Gibbs said he used it against the Giants to change the pace. In Game 8, the Redskins trailed 13-0 at the half in Giants Stadium before rallying for a 17-13 victory.
”We hadn’t had anything consistent against the Giants early in the first game, and it kind of caught them off guard this time,” Rypien said. “It was a way to throw them off and it wears a defense down a little bit. We’ve done well with it, and we’ll keep using it.”
Gibbs said it won’t be his prime strategy, but likes it because it gives opponents one more thing to prepare for.
”Anything that’s productive,” Gibbs said. “We’ve been very sporadic against the Giants and hoped this might loosen them up early and get them to thinking about one more thing. It’s something we’re going to keep working on and try to get better at.”
Simms helped the Giants get the lead back on their third possession. From the Washington 43, he passed to Ingram for 18 yards. Hampton ground out gains of 1, 10, 4 and 7 to the 3-yard line. He gained one on first down, one on second down, and on third, Simms avoided a safety blitz by Copeland and ran one yard to make it 10-7 with 13:34 left in the second quarter.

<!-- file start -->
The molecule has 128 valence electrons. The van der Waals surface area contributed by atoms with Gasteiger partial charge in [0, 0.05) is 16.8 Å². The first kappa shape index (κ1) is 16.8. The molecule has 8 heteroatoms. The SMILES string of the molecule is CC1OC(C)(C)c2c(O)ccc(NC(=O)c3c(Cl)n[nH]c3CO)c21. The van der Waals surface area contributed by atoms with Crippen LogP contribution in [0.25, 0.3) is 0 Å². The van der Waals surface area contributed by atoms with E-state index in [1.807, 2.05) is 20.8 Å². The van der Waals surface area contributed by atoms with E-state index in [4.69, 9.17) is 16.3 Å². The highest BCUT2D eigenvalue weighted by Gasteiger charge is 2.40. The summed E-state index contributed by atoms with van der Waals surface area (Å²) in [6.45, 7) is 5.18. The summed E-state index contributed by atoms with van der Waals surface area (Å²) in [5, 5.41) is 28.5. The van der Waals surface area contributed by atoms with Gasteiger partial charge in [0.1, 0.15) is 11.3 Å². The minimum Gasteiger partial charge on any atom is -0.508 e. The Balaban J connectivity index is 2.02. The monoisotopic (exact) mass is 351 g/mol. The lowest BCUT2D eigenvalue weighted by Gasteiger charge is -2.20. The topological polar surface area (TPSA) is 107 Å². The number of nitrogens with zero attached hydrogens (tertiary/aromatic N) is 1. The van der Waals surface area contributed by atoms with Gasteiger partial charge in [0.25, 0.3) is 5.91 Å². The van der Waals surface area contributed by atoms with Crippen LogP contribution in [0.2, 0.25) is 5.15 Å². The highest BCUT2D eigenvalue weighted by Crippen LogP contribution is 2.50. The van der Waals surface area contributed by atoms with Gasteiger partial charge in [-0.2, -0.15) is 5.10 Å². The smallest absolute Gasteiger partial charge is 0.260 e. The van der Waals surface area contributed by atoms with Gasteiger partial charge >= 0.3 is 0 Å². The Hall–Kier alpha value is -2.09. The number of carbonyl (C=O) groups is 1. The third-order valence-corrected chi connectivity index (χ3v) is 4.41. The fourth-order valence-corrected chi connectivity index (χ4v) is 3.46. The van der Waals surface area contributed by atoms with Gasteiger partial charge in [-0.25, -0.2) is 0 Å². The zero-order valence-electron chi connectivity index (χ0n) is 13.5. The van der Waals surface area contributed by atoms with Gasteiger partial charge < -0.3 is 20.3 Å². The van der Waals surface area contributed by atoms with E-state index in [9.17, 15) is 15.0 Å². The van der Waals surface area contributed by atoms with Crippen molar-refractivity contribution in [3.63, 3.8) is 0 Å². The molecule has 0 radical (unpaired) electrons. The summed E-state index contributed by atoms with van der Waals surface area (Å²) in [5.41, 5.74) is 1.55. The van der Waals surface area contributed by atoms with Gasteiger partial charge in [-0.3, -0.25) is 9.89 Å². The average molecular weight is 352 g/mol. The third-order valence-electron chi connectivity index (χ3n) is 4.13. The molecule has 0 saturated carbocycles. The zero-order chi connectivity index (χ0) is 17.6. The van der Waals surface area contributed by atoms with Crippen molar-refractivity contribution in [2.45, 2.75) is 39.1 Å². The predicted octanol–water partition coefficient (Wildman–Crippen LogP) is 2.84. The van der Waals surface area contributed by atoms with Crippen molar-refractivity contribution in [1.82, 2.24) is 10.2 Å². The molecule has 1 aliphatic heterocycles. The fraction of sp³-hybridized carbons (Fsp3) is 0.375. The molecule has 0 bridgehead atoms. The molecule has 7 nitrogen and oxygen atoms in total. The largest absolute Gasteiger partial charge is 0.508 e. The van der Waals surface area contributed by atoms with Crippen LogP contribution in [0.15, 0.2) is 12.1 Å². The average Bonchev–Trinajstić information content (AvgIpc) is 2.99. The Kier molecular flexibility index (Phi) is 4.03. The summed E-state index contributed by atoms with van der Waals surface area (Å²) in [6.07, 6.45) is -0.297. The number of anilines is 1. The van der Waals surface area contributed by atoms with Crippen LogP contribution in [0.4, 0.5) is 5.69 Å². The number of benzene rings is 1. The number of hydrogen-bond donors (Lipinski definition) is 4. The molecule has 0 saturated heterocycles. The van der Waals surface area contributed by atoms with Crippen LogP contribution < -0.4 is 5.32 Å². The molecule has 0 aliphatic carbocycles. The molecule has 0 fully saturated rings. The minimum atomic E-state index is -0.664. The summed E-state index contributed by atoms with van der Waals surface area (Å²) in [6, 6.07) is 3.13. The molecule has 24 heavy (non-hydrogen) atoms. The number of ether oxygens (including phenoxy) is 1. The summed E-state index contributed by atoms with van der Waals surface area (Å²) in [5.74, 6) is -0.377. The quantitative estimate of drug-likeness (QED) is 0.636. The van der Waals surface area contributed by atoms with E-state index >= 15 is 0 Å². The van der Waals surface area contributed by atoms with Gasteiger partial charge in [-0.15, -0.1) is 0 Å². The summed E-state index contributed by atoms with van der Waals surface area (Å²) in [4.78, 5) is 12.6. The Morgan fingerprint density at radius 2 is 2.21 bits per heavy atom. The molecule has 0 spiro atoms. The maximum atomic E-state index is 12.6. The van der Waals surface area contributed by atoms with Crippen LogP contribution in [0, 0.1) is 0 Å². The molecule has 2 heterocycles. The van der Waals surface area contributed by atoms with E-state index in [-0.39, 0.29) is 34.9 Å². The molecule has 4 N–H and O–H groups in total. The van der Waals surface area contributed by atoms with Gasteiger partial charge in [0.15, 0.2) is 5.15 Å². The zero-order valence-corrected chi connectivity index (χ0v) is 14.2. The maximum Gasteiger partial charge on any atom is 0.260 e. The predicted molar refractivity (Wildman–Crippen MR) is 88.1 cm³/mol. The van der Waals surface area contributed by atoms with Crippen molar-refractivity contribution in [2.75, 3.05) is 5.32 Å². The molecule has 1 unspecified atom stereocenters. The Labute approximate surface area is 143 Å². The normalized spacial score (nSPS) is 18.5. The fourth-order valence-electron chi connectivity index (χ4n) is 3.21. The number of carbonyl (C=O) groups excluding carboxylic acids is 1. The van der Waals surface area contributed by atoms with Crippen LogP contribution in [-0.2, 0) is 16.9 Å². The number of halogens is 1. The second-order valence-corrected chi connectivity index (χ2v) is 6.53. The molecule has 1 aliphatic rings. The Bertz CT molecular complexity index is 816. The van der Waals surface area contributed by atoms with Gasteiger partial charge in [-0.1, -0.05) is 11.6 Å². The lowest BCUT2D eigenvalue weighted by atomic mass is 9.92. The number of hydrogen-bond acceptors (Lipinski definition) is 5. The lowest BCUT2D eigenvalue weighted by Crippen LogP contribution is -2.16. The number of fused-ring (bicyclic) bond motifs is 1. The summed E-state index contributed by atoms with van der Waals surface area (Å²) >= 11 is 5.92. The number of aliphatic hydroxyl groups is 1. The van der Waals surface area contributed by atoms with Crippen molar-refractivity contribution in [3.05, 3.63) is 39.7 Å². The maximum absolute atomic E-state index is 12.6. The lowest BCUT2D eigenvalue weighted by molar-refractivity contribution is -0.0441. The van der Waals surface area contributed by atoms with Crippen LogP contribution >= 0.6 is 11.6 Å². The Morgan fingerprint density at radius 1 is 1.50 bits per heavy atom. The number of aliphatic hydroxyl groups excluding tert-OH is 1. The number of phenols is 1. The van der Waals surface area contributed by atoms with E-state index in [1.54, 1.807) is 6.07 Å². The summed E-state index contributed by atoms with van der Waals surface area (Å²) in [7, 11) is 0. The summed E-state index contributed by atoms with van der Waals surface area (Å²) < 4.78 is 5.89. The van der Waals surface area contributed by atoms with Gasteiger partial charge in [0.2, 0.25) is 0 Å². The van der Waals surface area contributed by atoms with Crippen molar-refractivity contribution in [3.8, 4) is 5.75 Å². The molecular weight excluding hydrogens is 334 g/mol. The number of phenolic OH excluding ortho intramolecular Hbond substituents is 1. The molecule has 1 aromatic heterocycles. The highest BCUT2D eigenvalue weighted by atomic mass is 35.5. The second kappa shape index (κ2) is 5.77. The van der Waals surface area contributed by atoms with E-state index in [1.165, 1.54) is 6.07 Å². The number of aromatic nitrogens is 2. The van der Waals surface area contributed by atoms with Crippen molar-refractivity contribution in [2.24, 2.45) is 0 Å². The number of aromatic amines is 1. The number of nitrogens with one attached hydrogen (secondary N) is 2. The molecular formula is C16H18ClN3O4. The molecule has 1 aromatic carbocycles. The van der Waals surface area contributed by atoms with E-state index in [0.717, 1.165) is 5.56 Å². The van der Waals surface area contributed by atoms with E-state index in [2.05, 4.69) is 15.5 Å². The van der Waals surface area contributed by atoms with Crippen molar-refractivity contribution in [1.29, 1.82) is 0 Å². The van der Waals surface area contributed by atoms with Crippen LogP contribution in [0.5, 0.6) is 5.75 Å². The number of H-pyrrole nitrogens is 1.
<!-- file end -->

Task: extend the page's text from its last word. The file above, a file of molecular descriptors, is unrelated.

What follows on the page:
The Redskins couldn’t move and punted back to the Giants at the New York 13. On second down, Simms fumbled the snap, and Copeland fell on it at the 17.
”I accept all gifts from heaven,” Copeland said. “It was just right there for me. I wasn’t supposed to be showing blitz. If I did, it’s a mistake. The only thing about the fumble was that I could have run right past it.”
The Redskins needed two plays to score. Ervins gained 15 up the middle. After a one-yard penalty against the Giants, Gerald Riggs scored from the 1 -- his 11th rushing touchdown -- for a 14-10 lead.